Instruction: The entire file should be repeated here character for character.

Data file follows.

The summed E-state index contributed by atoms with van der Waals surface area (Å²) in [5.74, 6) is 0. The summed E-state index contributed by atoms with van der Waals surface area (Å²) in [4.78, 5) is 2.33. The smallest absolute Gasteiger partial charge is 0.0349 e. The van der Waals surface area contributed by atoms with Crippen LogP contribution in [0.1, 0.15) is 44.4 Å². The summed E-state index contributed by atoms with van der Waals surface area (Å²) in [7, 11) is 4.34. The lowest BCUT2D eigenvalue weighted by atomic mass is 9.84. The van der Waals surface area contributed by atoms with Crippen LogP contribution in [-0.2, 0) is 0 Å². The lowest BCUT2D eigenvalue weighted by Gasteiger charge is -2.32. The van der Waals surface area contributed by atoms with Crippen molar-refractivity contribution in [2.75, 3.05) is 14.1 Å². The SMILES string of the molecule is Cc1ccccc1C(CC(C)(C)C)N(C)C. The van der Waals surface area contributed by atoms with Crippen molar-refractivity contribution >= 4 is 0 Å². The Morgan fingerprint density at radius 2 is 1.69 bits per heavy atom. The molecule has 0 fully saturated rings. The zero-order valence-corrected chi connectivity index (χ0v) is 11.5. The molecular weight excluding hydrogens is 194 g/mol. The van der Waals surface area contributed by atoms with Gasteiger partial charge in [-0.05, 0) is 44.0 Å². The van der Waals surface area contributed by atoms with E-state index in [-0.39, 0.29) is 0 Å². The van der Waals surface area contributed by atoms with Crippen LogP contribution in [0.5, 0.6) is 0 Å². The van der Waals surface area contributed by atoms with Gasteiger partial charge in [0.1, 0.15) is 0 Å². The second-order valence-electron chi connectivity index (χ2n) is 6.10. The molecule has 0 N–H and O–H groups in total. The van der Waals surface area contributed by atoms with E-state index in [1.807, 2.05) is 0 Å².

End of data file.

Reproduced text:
The summed E-state index contributed by atoms with van der Waals surface area (Å²) in [5.74, 6) is 0. The summed E-state index contributed by atoms with van der Waals surface area (Å²) in [4.78, 5) is 2.33. The smallest absolute Gasteiger partial charge is 0.0349 e. The van der Waals surface area contributed by atoms with Crippen LogP contribution in [0.1, 0.15) is 44.4 Å². The summed E-state index contributed by atoms with van der Waals surface area (Å²) in [7, 11) is 4.34. The lowest BCUT2D eigenvalue weighted by atomic mass is 9.84. The van der Waals surface area contributed by atoms with Crippen LogP contribution in [-0.2, 0) is 0 Å². The lowest BCUT2D eigenvalue weighted by Gasteiger charge is -2.32. The van der Waals surface area contributed by atoms with Crippen molar-refractivity contribution in [2.75, 3.05) is 14.1 Å². The SMILES string of the molecule is Cc1ccccc1C(CC(C)(C)C)N(C)C. The van der Waals surface area contributed by atoms with Crippen molar-refractivity contribution >= 4 is 0 Å². The Morgan fingerprint density at radius 2 is 1.69 bits per heavy atom. The molecule has 0 fully saturated rings. The zero-order valence-corrected chi connectivity index (χ0v) is 11.5. The molecular weight excluding hydrogens is 194 g/mol. The van der Waals surface area contributed by atoms with Gasteiger partial charge in [-0.05, 0) is 44.0 Å². The van der Waals surface area contributed by atoms with E-state index in [-0.39, 0.29) is 0 Å². The van der Waals surface area contributed by atoms with Crippen LogP contribution in [0.5, 0.6) is 0 Å². The van der Waals surface area contributed by atoms with Gasteiger partial charge in [0.1, 0.15) is 0 Å². The second-order valence-electron chi connectivity index (χ2n) is 6.10. The molecule has 0 N–H and O–H groups in total. The van der Waals surface area contributed by atoms with E-state index in [1.807, 2.05) is 0 Å².